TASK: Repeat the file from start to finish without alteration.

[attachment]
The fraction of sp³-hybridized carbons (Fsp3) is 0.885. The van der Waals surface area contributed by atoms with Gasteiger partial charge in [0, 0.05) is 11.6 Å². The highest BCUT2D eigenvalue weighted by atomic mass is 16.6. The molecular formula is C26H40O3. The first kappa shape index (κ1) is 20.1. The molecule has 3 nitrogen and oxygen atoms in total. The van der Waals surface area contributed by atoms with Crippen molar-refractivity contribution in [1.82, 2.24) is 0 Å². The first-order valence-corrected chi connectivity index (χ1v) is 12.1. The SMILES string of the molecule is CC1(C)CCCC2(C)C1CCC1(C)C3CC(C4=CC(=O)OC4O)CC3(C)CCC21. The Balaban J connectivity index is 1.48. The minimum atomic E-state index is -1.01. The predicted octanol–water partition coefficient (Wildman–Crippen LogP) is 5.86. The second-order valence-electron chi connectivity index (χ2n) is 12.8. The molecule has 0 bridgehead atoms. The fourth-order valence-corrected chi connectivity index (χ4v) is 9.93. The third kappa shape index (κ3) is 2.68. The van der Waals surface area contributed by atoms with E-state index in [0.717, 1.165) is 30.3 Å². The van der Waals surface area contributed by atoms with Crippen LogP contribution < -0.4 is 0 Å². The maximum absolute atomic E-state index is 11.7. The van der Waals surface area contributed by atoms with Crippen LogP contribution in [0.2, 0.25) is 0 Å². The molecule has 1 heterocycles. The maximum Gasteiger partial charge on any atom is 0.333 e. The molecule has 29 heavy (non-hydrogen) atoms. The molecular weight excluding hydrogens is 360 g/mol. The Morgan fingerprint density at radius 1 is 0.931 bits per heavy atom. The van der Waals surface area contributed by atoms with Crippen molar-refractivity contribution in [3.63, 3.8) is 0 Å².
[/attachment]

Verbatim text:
The fraction of sp³-hybridized carbons (Fsp3) is 0.885. The van der Waals surface area contributed by atoms with Gasteiger partial charge in [0, 0.05) is 11.6 Å². The highest BCUT2D eigenvalue weighted by atomic mass is 16.6. The molecular formula is C26H40O3. The first kappa shape index (κ1) is 20.1. The molecule has 3 nitrogen and oxygen atoms in total. The van der Waals surface area contributed by atoms with Crippen molar-refractivity contribution in [1.82, 2.24) is 0 Å². The first-order valence-corrected chi connectivity index (χ1v) is 12.1. The SMILES string of the molecule is CC1(C)CCCC2(C)C1CCC1(C)C3CC(C4=CC(=O)OC4O)CC3(C)CCC21. The Balaban J connectivity index is 1.48. The minimum atomic E-state index is -1.01. The predicted octanol–water partition coefficient (Wildman–Crippen LogP) is 5.86. The second-order valence-electron chi connectivity index (χ2n) is 12.8. The molecule has 0 bridgehead atoms. The fourth-order valence-corrected chi connectivity index (χ4v) is 9.93. The third kappa shape index (κ3) is 2.68. The van der Waals surface area contributed by atoms with E-state index in [0.717, 1.165) is 30.3 Å². The van der Waals surface area contributed by atoms with Crippen LogP contribution < -0.4 is 0 Å². The maximum absolute atomic E-state index is 11.7. The van der Waals surface area contributed by atoms with Crippen LogP contribution in [0.2, 0.25) is 0 Å². The molecule has 1 heterocycles. The maximum Gasteiger partial charge on any atom is 0.333 e. The molecule has 29 heavy (non-hydrogen) atoms. The molecular weight excluding hydrogens is 360 g/mol. The Morgan fingerprint density at radius 1 is 0.931 bits per heavy atom. The van der Waals surface area contributed by atoms with Crippen molar-refractivity contribution in [3.63, 3.8) is 0 Å².